News and Press Releases

black market travel agents

Three more defendants plead guilty to multi-million dollar fraud

conspirators used stolen identities, credit cards
to purchase airline tickets

July 7, 2011

KANSAS CITY, Mo. – Beth Phillips, United States Attorney for the Western District of Missouri, announced that three more defendants pleaded guilty in federal court today to their roles in a conspiracy among black market travel agents who used the stolen identities of thousands of victims as part of a multi-million dollar fraud scheme to purchase airline tickets for their customers.

Waiki Pryor, 30, of Richmond, Calif., Norman Johnson, 36, of Inglewood, Calif., and Edwon Simmons, 34, of Chicago, Ill., pleaded guilty in separate appearances before Chief U.S. District Judge Fernando J. Gaitan, Jr. In addition to the conspiracy, Pryor and Simmons pleaded guilty to aggravated identity theft. Simmons also pleaded guilty to making false statements to federal law enforcement agents by instructing one of his customers to lie to the agents in an effort to conceal the conspiracy.

Pryor, Johnson and Simmons are among 38 defendants from across the United States who were charged in a series of six separate, but related, indictments. These separate criminal conspiracies resulted in an estimated total loss of more than $20 million to numerous domestic airline companies, financial institutions, other merchants and individual credit and debit cardholders. A total of 29 defendants have now pleaded guilty and two defendants have been sentenced.

Pryor and Simmons, who were charged in separate but related cases, both admitted that they acted as black market travel agents. They used stolen identity information, including stolen credit/debit cards from hundreds of victims in dozens of states, to purchase airline reservations for their customers totaling between $1 million and $2.5 million. Pryor, Simmons, and other black market travel agents worked together to further the scheme. They shared stolen credit/debit card information, and would ask each other for assistance in purchasing fraudulent reservations for their customers.

Black market travel agents profited from the scheme by purchasing the stolen credit/debit card information of the identity theft victims at a nominal cost, then using the stolen information to purchase the reservations online at airline Web sites. Simmons concealed his role by frequently using, without authorization, the unsecured wireless Internet network of a neighbor, and the publicly available Internet access at a Kinko’s store. Black market travel agents then sold the confirmation codes of the airline reservations to their customers. Pryor was often referred to as the “50 Dollar Man” or “75 Dollar Man” because he charged $50 or $75 per reservation during his time as a black market travel agent.

Pryor and Simmons generally purchased reservations close to the time of departure, in order to increase the likelihood that the airlines, credit card or debit card companies, or identity theft victims would not detect the fraudulent purchases and have the reservations canceled. As a result, their passengers could often complete their respective trips before the stolen credit or debit card used to pay for the flight was detected as being compromised.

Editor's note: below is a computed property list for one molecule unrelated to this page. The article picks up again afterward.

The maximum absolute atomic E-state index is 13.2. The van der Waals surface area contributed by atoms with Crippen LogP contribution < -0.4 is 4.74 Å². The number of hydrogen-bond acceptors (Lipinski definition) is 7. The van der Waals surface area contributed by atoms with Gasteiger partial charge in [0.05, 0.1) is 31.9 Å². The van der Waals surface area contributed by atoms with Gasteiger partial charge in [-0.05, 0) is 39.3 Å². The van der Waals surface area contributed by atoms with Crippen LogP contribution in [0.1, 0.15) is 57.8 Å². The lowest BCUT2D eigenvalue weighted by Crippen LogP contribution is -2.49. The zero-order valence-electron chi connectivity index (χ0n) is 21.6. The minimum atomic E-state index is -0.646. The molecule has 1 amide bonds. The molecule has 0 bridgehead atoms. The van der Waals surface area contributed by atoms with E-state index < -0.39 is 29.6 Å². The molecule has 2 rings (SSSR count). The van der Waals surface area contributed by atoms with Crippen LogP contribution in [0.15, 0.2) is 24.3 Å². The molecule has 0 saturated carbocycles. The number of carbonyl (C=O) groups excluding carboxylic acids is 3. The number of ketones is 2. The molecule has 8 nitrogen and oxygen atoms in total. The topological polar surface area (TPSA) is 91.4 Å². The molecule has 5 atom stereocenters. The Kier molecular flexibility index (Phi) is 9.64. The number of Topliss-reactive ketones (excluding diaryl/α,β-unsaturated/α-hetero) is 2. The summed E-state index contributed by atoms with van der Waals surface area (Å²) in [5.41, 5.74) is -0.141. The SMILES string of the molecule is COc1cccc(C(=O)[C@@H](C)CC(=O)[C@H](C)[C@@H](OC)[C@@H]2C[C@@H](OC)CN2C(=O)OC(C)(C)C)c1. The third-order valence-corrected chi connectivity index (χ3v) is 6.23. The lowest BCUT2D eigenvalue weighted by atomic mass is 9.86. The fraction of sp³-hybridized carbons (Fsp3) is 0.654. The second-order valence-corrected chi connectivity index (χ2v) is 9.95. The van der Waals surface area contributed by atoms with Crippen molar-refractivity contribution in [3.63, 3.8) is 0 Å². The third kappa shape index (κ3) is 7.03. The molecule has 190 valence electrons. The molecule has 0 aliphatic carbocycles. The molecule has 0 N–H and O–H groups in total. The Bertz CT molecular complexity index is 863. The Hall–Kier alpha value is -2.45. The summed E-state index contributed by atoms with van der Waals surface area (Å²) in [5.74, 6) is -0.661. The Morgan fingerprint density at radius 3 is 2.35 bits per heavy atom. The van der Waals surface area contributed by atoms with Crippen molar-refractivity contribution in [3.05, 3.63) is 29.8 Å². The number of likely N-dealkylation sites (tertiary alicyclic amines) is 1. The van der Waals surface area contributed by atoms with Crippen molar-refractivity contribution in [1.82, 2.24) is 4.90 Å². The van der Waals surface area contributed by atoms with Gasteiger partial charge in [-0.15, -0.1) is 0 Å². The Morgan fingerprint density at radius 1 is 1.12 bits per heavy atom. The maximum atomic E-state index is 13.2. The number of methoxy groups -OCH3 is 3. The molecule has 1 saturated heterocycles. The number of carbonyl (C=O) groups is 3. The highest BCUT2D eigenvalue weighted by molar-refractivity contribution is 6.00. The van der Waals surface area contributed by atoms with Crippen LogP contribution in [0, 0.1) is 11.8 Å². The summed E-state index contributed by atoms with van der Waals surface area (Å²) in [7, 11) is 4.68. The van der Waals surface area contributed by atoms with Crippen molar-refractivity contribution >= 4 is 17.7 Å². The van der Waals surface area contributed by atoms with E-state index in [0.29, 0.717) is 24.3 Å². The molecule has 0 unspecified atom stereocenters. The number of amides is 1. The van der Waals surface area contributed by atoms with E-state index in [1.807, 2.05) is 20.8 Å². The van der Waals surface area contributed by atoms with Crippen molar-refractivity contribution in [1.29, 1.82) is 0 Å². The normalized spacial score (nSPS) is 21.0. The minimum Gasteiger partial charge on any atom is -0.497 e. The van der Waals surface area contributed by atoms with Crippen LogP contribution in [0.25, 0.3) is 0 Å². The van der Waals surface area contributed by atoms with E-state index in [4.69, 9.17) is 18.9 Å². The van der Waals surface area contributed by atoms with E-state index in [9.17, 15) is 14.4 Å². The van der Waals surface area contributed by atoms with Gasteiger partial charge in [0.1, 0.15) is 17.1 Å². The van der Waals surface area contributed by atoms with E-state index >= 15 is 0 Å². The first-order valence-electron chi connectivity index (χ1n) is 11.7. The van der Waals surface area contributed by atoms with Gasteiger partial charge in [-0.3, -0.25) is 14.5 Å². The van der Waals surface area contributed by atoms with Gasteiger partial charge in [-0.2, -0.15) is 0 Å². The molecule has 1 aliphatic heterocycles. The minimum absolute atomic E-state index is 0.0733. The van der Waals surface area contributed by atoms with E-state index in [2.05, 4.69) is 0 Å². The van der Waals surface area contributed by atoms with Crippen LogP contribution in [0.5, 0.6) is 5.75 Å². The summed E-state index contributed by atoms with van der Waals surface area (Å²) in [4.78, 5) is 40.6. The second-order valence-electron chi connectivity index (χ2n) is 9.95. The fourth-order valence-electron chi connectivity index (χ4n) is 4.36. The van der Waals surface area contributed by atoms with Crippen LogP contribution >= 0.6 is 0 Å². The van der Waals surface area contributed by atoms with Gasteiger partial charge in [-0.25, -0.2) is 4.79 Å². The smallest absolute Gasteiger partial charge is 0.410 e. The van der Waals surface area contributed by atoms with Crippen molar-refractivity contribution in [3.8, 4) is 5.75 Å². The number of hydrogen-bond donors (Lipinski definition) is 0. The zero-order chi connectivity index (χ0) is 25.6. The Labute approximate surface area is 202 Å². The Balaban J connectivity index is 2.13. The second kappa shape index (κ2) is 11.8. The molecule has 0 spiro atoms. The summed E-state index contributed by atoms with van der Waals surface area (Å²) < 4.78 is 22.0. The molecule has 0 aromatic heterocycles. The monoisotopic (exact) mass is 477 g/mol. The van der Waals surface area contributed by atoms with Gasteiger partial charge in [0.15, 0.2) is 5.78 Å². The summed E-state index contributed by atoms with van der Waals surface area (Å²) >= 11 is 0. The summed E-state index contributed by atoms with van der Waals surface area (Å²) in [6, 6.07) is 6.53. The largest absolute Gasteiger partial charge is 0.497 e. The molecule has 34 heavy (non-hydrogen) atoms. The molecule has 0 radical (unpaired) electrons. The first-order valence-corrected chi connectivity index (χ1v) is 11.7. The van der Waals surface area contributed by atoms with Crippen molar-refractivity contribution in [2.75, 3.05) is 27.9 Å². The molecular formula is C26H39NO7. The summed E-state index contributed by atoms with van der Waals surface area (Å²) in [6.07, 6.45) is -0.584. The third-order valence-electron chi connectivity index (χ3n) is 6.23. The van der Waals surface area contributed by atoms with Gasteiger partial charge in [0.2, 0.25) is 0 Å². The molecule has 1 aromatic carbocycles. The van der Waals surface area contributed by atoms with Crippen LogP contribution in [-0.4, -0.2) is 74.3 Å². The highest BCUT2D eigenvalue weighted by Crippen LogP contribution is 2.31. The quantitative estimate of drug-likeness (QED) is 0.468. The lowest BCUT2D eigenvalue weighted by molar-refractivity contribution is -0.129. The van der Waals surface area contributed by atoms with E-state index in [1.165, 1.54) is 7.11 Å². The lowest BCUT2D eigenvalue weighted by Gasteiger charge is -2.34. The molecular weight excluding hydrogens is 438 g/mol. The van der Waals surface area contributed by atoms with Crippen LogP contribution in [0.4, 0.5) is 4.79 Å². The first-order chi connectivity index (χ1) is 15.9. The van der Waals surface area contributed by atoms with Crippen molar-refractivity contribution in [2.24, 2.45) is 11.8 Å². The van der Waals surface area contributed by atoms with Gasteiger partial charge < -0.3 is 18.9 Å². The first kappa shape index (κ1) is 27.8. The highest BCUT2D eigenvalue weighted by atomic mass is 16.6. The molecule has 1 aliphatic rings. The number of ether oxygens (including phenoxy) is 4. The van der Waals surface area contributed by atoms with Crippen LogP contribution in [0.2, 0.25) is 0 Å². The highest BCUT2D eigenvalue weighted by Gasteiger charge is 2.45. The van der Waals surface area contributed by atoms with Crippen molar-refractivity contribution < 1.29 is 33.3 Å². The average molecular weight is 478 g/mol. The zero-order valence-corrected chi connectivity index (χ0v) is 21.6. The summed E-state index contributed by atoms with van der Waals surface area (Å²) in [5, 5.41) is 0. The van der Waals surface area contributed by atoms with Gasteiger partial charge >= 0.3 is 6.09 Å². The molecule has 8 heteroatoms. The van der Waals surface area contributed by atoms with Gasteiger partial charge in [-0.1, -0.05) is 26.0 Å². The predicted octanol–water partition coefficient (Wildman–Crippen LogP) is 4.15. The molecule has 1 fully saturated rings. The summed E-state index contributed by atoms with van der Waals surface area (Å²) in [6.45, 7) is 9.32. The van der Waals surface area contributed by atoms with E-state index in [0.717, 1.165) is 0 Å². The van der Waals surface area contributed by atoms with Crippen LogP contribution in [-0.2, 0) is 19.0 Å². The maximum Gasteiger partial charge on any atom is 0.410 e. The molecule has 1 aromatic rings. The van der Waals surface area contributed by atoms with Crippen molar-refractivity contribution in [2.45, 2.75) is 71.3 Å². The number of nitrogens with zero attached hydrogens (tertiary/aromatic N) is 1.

Pryor admitted that he was the leader of the conspiracy that operated in the Oakland, Calif., area. Pryor used more than 2,000 sets of stolen credit/debit cards to purchase thousands of airline reservations. Pryor became a prolific black market travel agent because of his passenger network, his large supply of stolen credit/debit card information, and his discount prices for airline reservations.

Pryor obtained stolen credit and debit card information from a number of sources, including co-defendant Delano Rutty, 27, of Palm Beach, Fla. Rutty obtained stolen credit card numbers from co-defendant Crystal Green, 23, of Miramar, Fla. Both Rutty and Green have pleaded guilty to their roles in the conspiracy.

The success of Pryor’s scheme was in large part based on the effectiveness of his referral sources. Co-defendants Johnson and Abdullah Gardner, 36, of Inglewood, Calif., were among those who referred passengers seeking discount airline reservations to Pryor. Gardner has also pleaded guilty to his role in the conspiracy. Johnson admitted today that he knew Pryor would book airline tickets for his customers using stolen identity information and stolen credit/debit cards.

Simmons obtained stolen credit/debit card information from co-defendant Maurice Beecham, 38, of Chicago, Ill. Beecham, who has pleaded guilty to his role in the conspiracy, obtained the stolen credit/debit card information from a source in Hanoi, Vietnam.

Under the terms of today’s plea agreements, the government and both Pryor and Simmons agree to request a sentence of seven years in federal prison without parole, which is the statutory maximum sentence for the conspiracy and aggravated identity theft charges. A sentencing hearing will be scheduled after the completion of a presentence investigation by the United States Probation Office.

Under federal statutes, Johnson is subject to a sentence of up to five years in federal prison without parole, plus a fine up to $250,000. A sentencing hearing will be scheduled after the completion of a presentence investigation by the United States Probation Office.

These cases are being prosecuted by Assistant U.S. Attorney John E. Cowles. They were investigated by the U.S. Postal Inspection Service, the Overland Park, Kan., Police Department, and the Kansas City Secret Service Task Force, and with the assistance of the Drug Enforcement Administration.

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